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The Golden State Meets the Iron Lady

by Mytheos Holt, published

The Los Angeles Times reports that Governor Schwarzenegger has released his proposed plan to deal with California's steep budget deficit. The plan, the Times ominously reports, "proposes tax hikes" and "steep cuts" as a harsh bit of medicine for the profligacy that put California in the place it is today.

The more one reads of the plan, the harsher it seems, as Schwarzenegger apparently plans to increase sales-taxes, tax alcoholic beverages more harshly, charge higher vehicle registration fees and charge a new "severance" tax for oil companies. And that's just the taxation side of things. Along with this harsh bit of anti-growth behavior, Schwarzenegger is also proposing to cut back the offerings from state universities and community colleges, as well as slashing funds for healthcare programs and welfare for the poor, elderly and disabled.

As budget plans go, this one would send shivers up the spine of most Americans, regardless of political affiliation. Unfortunately, given that its purpose is to extricate California from a budget crisis, it is also the only way to go. The message it sends is loud and clear - if you want to pass countless humanitarian spending projects you can't afford, be prepared to pay dearly out of your own pockets while simultaneously watching those projects shrivel up and die. Reality can be cold and cruel, and this budget certainly intends to play along. To that end, while Schwarzenegger's plan may sound like something fresh from the brain of Ebenezer Scrooge or Snidely Whiplash to most Californians, to this author it is reminiscent of nothing so much as the plans of one much more admirable public eminence: Margaret Thatcher.

When Thatcher took office in 1979, she faced a similar problem to the one Schwarzenegger faces - a budget out of control, a state dominated by special interests and a dropping confidence in the currency. Her remedy was pure brimstone and treacle - raise taxes, raise interest rates and shred the excess revenue to cut inflation. It was nothing less than economic chemotherapy of only the variety that someone with the nickname Maggie Milk-Snatcher could have pulled off - cold, callous and viciously utilitarian.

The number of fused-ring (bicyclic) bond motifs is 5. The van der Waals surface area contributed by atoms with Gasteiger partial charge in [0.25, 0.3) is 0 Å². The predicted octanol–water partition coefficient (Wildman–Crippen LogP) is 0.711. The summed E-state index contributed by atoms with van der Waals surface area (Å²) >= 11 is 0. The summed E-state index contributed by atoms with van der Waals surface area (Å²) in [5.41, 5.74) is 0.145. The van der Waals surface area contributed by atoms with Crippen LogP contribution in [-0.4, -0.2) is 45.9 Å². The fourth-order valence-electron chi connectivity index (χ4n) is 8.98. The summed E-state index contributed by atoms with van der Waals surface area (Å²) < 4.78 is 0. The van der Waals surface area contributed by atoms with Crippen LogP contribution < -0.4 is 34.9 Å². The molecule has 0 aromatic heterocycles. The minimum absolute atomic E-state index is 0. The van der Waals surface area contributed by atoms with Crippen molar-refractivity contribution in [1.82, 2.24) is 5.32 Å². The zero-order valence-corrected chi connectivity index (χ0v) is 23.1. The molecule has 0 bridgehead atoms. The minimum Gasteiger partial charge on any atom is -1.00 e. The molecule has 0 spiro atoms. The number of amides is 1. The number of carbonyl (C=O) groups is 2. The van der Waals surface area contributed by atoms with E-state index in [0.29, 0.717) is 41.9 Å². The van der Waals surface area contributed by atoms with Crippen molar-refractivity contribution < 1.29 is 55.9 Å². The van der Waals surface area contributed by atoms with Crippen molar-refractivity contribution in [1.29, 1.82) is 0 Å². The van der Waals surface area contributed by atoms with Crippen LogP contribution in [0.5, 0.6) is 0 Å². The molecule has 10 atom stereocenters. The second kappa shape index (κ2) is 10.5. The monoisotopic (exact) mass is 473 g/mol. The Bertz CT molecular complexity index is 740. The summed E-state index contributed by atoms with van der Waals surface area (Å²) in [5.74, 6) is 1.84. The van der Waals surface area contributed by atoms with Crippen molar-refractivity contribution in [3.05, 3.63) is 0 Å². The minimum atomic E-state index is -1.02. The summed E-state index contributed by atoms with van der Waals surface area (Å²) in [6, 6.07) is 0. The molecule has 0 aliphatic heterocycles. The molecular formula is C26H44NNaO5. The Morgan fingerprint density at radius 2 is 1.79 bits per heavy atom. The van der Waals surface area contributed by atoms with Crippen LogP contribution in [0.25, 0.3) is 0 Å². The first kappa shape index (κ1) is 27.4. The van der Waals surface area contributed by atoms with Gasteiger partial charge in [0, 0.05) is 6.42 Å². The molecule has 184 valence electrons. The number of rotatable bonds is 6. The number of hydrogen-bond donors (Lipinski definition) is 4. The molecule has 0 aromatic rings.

It also worked. Thatcher resurrected Britain from its status as the "sick man of Europe" and sent the former Empire careening back to its days as a world power. Thatcher's legacy influenced the rise of contemporary politicians like Tony Blair and effectively decimated the stain of socialism on Britain.

Now, the key question is, can this sort of harsh medicine work in America? The answer is not clear. Schwarzenegger may be channeling Lady Thatcher, but his home state is nowhere near as reliably pro-conservative as Britain was during her time. Moreover, the economic recovery of Britain took Thatcher 11 years to mastermind, and Schwarzenegger only has two years left to make his mark. California's economy is also much larger and more diverse than Britain's, and not nearly so much is nationalized, which means that deregulation rather than outright privatization will be the order of the day. However, the first thing Schwarzenegger must do in order to carry off a Thatcher-esque recovery is to keep his own government solvent, and he is doing that with this budget.

Naturally, one hopes it will be adopted, and because of Schwarzenegger's reputation and his built-up political capital, it probably stands a strong chance of being adopted. In a previous article, I may have dismissed Schwarzenegger as a gutless Jimmy Carter imitation, but now it seems I may have to ingest my own words, for this budget shows that Schwarzenegger may never have been the gutless sell-out that so many of us who hankered after decisive leadership could occasionally see him as.

Rather, much like the budget he has introduced, Schwarzenegger seems to have been saving his proverbial pennies - accumulating political capital piece by piece, waiting for his opportunity to decisively change California's government. He now has his opportunity.

So like Margaret Thatcher, let's hope Arnold strikes while the iron is hot. Then perhaps the Governator can enter the pantheon alongside the Iron Lady.

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